Houston ISD—Bellfort Early Childhood Center
Architect: Kirksey | Architecture
Kirksey designed the 44,000-sf renovation of an existing Houston ISD facility to serve 350 students as an early childhood care center. The challenge was to take what was originally constructed as a medical facility and make it a place that is safe and fun for small children. The school had extensive renovations to the mechanical, electrical, and plumbing systems. Kirksey focused on designing spaces that significantly improved the learning environment.
The Early Childhood Center, is the home of the Bumblebees. ECC is a kindergarten though it also functions as a beacon for the community and an oasis in a bleak urban landscape. The front of the building was brightened and showcases big letters that speak both to the small children and to the greater community and reflects the changing colors of the sky from dawn to dusk. The entry canopy is sculptural and welcoming and creates a presence on the street that engages the community.
The team focused on designing spaces that significantly improved the learning environment. Overall design concepts: maximize daylight, easy hallway wayfinding through color and shapes, areas of interest at height of children (4ft), outdoor learning spaces, interactive elements throughout school to stimulate interaction and learning.
To transform the learning environment into a bright, welcoming oasis for young learners, the team met early & often with stakeholders, staff, and community members. The meetings were facilitated by a collaborative process called PLAYTheory. PLAYTheory, a word & image game developed by our firm, is used as part of the visioning process to encourage learners & users to think outside of the box when envisioning their new space. The ideas & images were collected & became part of the design process.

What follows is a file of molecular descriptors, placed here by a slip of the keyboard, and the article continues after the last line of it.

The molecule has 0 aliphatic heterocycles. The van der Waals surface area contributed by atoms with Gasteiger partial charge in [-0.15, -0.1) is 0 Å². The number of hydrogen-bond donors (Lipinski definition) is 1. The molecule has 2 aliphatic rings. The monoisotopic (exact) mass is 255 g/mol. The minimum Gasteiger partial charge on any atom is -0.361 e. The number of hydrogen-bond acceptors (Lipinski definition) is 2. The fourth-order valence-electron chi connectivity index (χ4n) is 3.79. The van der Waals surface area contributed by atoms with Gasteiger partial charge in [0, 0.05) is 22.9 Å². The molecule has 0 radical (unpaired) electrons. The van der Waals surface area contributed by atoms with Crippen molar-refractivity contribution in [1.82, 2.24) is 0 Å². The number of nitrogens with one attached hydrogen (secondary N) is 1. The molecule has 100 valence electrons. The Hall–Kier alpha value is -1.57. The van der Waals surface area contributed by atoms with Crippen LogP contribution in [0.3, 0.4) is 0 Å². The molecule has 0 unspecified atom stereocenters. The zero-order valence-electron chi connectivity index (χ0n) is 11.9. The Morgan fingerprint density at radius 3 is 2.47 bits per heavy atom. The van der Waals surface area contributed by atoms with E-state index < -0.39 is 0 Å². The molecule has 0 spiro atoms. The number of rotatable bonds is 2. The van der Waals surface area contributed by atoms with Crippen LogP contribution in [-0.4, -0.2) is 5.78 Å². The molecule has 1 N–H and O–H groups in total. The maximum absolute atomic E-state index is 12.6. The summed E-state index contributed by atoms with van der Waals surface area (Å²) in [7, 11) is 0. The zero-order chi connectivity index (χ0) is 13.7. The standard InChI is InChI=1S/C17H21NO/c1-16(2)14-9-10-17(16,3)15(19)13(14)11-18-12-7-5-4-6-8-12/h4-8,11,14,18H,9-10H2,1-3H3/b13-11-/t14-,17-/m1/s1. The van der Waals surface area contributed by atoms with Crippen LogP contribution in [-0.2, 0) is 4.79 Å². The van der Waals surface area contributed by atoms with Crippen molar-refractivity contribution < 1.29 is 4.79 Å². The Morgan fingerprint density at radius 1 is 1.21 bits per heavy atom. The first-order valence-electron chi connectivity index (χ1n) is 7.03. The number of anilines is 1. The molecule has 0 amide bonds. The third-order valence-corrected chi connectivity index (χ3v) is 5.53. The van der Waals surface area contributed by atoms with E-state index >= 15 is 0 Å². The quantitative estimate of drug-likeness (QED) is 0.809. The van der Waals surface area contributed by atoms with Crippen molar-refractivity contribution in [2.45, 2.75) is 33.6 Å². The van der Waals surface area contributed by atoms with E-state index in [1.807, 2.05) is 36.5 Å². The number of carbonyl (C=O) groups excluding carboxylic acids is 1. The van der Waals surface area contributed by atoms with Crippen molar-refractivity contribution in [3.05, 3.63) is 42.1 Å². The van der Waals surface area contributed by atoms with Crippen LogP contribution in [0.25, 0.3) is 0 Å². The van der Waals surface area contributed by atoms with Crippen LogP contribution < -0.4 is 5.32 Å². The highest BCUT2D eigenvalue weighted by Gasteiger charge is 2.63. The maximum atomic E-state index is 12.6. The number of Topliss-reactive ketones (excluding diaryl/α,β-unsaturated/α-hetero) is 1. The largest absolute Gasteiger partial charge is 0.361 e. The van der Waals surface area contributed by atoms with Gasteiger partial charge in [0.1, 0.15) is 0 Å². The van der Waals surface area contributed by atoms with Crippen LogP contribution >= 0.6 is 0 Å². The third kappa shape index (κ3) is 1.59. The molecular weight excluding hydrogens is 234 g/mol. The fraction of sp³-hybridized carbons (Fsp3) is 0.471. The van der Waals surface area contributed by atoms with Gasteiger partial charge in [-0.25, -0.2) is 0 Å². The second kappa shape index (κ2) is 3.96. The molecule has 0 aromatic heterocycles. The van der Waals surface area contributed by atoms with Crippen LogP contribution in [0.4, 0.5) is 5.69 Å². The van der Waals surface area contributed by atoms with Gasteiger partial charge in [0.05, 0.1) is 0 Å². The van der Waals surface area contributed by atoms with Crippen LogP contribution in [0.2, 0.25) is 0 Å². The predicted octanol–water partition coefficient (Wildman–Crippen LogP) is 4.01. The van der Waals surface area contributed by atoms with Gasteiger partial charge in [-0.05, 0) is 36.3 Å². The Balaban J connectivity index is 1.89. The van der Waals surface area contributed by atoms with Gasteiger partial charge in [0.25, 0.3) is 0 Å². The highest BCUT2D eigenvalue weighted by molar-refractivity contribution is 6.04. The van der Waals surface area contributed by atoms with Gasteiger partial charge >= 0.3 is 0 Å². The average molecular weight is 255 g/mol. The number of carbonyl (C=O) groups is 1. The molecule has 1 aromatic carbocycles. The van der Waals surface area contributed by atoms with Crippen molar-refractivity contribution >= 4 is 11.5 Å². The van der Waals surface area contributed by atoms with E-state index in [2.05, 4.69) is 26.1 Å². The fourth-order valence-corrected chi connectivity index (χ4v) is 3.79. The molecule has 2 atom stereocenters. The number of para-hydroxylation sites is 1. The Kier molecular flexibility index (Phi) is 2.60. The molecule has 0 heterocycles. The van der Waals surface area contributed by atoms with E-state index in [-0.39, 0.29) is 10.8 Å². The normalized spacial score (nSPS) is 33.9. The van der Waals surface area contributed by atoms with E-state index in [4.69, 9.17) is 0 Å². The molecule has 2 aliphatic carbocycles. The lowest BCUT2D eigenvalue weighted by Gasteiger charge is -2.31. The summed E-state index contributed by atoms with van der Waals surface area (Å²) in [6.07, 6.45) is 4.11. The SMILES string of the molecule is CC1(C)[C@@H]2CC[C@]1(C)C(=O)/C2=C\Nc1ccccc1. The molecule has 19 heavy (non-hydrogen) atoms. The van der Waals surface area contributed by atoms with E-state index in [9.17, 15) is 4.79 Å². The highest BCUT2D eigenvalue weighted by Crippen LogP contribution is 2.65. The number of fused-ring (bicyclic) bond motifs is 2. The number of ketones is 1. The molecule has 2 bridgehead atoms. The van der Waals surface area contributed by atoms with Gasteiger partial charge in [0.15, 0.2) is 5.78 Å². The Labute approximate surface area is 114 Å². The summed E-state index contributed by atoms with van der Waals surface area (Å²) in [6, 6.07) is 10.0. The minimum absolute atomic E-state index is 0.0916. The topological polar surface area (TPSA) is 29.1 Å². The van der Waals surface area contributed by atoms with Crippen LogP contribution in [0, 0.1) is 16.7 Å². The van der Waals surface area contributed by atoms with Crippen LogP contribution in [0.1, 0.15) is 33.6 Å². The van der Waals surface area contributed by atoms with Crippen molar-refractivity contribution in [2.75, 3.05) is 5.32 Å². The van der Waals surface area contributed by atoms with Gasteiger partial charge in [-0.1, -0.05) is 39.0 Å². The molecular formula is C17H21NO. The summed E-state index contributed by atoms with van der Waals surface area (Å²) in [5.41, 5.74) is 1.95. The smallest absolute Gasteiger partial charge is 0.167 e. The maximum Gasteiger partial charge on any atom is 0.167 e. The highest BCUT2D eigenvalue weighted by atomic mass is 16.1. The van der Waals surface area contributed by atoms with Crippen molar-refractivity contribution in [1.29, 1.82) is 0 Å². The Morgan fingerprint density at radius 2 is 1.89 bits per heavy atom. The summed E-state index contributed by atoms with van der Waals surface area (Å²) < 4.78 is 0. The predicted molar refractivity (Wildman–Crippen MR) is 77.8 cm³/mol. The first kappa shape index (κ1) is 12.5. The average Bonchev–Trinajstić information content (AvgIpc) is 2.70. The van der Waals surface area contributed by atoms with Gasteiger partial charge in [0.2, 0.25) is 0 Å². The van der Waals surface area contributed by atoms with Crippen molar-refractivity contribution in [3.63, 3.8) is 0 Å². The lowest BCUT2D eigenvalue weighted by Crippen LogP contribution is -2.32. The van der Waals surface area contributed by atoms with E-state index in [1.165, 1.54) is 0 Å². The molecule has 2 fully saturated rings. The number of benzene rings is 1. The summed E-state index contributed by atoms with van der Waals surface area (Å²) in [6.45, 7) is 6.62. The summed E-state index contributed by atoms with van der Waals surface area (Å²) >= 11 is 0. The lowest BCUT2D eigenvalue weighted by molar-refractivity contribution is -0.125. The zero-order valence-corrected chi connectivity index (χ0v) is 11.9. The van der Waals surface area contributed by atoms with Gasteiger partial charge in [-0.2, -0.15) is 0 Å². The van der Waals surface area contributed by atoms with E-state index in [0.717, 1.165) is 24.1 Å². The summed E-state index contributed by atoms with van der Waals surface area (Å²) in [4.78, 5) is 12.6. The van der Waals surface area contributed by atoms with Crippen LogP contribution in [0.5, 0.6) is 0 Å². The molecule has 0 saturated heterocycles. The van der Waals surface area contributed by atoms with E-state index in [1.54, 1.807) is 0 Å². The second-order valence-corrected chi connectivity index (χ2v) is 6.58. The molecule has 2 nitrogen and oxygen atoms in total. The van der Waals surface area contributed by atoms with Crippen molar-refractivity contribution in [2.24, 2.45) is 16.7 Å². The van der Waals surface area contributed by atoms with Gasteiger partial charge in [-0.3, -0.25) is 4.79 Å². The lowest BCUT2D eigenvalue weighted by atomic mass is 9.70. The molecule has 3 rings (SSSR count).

The school employs the following strategies for optimal performance:
- Site: create an urban garden, reduce impervious cover, reflect the sun’s heat with a cool roof
- Indoor: Provide outdoor view and natural daylight to 100% of classrooms, use low VOC coatings, paints, adhesives throughout
- Water: low-flow lavatory sinks and toilet fixtures
- Energy: save with high-performance white coating on exterior brick, replace existing windows with high-performance low-E windows
To make the most of the materials present, the design made use of traditional chain-link fences at the re-purposed outdoor porches. The fire corridor between two original buildings was re-purposed and visually linked the front courtyard to the rear. During construction, the occasional structural pipe column showed up when walls were removed and relocated. These columns were treated with a base detail that looked like a giant upturned flower pot.
The renovated space encourages life-long learning by optimizing and maximizing the use of traditionally transitional spaces in the project. Exterior porches became great outdoor learning spaces. Interior hallways were activated to encourage learning. The most significant improvement to the school’s technology was the incorporation of Smart boards.
Star of Distinction Category Winner